Comprised of 100+ official stages, it incorporates the peculiarities and anarchy of Mario Maker into relatively well-structured and solidly designed levels. There are plenty of worlds, and each one is used to unlock creative tools and to learn about how they're used, but for veterans these levels are simply a wacky bunch of stages (including boss encounters, of sorts) to tackle. Each stage has two challenge medals to earn, and you have a set of lives to build-up or lose if you're struggling. With a more cohesive 'plot' - by Mario standards - and more linearity and variety in boss stages, for example, this mode could conceivably be a new 2D Mario game.
To be clear, it isn't. Levels are still designed to showcase certain game tools, and often take puzzle or mechanic-based approaches rather than the linear, carefully designed stages in the 'New' games. Yet the concept is interesting - after all, levels hop between the four templates and keep things fresh and occasionally off-kilter. It's like an anarchic Mario twist on the Sonic Generations concept, but with Nintendo's mascot ranging from 8-bit right through to HD lineage.
Could it be a tease of a new future for Mario and his 2D adventures? One where the 3D games are the tentpole, standalone experiences, and where 2D entries blend user participation with officially designed fun? Having played through Super Mario Challenge but also tried some random user stages in the 3DS game, there's a place for both, but Nintendo's official stages are far more enjoyable in terms of pure playability. Perhaps the best of both worlds is a logical step for Mario in two dimensions - a creativity 'platform' in the Mario Maker brand, with official packs and experiences included and added over time.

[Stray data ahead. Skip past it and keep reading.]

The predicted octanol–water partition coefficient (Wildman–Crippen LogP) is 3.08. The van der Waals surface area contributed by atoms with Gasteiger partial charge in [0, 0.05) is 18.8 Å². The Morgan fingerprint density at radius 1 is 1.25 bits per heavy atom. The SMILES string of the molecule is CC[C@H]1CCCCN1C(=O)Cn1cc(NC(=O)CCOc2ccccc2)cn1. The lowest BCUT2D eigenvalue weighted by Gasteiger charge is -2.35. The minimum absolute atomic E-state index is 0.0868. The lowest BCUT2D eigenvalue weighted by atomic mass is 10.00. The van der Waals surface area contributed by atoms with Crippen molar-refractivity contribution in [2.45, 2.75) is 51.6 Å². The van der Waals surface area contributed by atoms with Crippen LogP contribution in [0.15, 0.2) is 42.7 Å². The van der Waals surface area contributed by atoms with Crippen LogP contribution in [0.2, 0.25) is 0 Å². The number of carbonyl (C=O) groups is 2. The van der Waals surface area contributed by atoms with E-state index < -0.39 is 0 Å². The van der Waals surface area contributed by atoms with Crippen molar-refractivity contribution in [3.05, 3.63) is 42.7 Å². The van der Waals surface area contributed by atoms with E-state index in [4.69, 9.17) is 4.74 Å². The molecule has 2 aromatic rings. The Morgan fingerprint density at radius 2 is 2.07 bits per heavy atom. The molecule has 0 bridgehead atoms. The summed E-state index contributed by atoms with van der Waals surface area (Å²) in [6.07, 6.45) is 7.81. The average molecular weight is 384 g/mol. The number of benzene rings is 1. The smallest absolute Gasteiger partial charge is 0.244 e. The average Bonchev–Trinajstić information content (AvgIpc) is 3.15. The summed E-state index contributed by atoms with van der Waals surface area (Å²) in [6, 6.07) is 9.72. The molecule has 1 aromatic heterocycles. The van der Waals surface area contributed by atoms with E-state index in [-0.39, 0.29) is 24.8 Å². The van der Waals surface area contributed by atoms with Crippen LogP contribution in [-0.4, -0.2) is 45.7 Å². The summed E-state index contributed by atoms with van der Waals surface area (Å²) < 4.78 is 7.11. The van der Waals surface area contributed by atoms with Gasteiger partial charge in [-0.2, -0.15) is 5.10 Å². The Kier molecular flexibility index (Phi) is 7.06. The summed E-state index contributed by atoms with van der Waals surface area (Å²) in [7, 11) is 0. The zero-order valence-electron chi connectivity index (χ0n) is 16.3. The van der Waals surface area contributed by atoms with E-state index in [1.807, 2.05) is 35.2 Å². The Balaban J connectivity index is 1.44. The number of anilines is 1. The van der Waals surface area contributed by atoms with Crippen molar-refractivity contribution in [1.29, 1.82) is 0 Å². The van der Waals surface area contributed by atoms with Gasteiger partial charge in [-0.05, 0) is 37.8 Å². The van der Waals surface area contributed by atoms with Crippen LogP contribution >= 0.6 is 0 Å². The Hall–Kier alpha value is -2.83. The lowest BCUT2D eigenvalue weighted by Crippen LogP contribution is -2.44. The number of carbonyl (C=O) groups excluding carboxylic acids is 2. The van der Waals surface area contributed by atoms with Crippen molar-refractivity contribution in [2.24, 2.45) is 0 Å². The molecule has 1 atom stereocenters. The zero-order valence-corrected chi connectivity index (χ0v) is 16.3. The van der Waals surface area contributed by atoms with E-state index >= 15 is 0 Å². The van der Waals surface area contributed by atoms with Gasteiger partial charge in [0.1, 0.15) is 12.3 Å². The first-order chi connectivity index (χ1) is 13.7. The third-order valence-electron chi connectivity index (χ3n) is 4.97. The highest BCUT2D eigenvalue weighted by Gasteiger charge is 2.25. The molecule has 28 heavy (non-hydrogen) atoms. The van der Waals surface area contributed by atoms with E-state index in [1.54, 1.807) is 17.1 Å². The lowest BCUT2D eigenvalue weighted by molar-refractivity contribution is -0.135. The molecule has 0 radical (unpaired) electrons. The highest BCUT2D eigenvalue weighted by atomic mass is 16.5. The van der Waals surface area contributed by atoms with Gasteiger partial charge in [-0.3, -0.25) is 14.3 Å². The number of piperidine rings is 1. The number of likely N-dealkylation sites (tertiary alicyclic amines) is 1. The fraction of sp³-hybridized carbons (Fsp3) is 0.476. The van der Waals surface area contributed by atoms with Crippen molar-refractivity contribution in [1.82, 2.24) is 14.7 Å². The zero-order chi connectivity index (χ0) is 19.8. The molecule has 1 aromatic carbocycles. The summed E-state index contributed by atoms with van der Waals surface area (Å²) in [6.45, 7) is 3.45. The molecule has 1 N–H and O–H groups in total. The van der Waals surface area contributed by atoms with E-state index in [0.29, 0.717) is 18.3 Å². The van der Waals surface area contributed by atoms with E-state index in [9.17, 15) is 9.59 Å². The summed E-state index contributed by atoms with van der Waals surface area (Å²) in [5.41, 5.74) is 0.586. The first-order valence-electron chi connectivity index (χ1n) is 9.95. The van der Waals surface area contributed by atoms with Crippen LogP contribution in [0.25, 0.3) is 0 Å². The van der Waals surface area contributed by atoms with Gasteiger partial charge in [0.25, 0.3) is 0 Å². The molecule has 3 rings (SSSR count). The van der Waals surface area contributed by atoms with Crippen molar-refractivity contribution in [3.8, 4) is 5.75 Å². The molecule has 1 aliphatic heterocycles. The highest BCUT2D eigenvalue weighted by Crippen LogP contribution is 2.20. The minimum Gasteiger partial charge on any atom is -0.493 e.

Nintendo's already shown its evolving approach to DLC, and games-as-platforms such as LEGO Dimensions show how new content can make an old game feel new well beyond its launch. A new Super Mario Maker could include an official template-blending 'game' as a mode, like an improved and more cohesive Super Mario Challenge. DLC can then add packs every 8-12 months, ideally at sensible prices - following the terrific value of the Mario Kart 8 DLC. There could be smaller themed sets of worlds, such as a pack based on The Legend of Zelda: Breath of the Wild, as one example; the Wii U title's amiibo support and Mystery Mushrooms opened up varied cross-brand tie-ins that Nintendo embraced.
An approach like this could help keep 2D Mario fresh, using creativity, cross-overs and budget prices to dodge apathy and overkill. It could be extremely low-cost from a development perspective, too - simply set some talented level designers to the task using the game's in-built tools, perhaps using a 'dev' version with a bit more freedom.
When you also factor in the imminent Super Mario Run, with its auto-running, style-driven approach and its own creative tools, its evident that Nintendo is looking at ways to keep the 2D brand active and engaging for a modern audience. It's not that the 'New' 2D entries were flops on 3DS and Wii U, far from it, but Nintendo will have seen the reduced impact, and broader trends in gaming, and started to consider whether new ideas are needed. Its true that Super Mario Maker is still playing catch up in sales (3.73 million compared to 5.45 million of NSMBU), but it arrived after the state of the Wii U's decline was already clear. It did, despite those lower numbers, attract notable attention online, including among streamers.
Whatever Nintendo does, it's unlikely to allow a gulf in time as dramatic as that between Super Mario World and New Super Mario Bros. There were unique circumstances, such as generational shifts in graphics, trends and perhaps a loss of focus on the brand. Successfully revitalised with the 'New' games, there's an opportunity to turn 2D Mario gaming into an exciting and interesting product again. Perhaps blending player control with touches of official quality can be the way to do just that.
It's just an idea, in any case. We just feel that a supercharged Super Mario Maker with innovative, clever official Worlds and 'games' built in could be an impossible-to-resist combination in the Switch era. It gives Nintendo and players creative freedom, and allows the big N to produce fun content at little cost, making a 'platform' of 2D Mario.
Or we'll get New Super Mario Bros. Switch. Time till tell.